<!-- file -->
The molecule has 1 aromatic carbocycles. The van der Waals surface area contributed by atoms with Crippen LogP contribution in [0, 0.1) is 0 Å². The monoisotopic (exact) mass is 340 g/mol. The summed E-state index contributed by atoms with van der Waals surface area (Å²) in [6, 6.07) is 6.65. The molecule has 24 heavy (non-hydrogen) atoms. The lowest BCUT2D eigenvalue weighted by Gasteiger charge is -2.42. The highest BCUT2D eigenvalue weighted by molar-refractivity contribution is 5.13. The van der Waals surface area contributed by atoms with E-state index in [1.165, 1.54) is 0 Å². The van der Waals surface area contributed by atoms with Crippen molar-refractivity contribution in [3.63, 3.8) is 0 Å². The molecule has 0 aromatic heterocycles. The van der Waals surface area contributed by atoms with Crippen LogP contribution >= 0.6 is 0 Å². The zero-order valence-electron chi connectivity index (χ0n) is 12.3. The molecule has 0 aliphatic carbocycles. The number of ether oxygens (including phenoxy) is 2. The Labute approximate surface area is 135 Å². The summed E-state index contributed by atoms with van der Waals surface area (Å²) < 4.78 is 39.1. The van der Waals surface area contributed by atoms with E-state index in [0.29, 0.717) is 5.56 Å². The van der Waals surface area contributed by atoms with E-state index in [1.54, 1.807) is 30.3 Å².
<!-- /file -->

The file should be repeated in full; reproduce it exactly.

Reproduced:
The molecule has 1 aromatic carbocycles. The van der Waals surface area contributed by atoms with Crippen LogP contribution in [0, 0.1) is 0 Å². The monoisotopic (exact) mass is 340 g/mol. The summed E-state index contributed by atoms with van der Waals surface area (Å²) in [6, 6.07) is 6.65. The molecule has 24 heavy (non-hydrogen) atoms. The lowest BCUT2D eigenvalue weighted by Gasteiger charge is -2.42. The highest BCUT2D eigenvalue weighted by molar-refractivity contribution is 5.13. The van der Waals surface area contributed by atoms with E-state index in [1.165, 1.54) is 0 Å². The van der Waals surface area contributed by atoms with Crippen molar-refractivity contribution in [3.63, 3.8) is 0 Å². The molecule has 0 aromatic heterocycles. The van der Waals surface area contributed by atoms with Crippen LogP contribution >= 0.6 is 0 Å². The zero-order valence-electron chi connectivity index (χ0n) is 12.3. The molecule has 0 aliphatic carbocycles. The number of ether oxygens (including phenoxy) is 2. The Labute approximate surface area is 135 Å². The summed E-state index contributed by atoms with van der Waals surface area (Å²) < 4.78 is 39.1. The van der Waals surface area contributed by atoms with E-state index in [0.29, 0.717) is 5.56 Å². The van der Waals surface area contributed by atoms with E-state index in [1.54, 1.807) is 30.3 Å².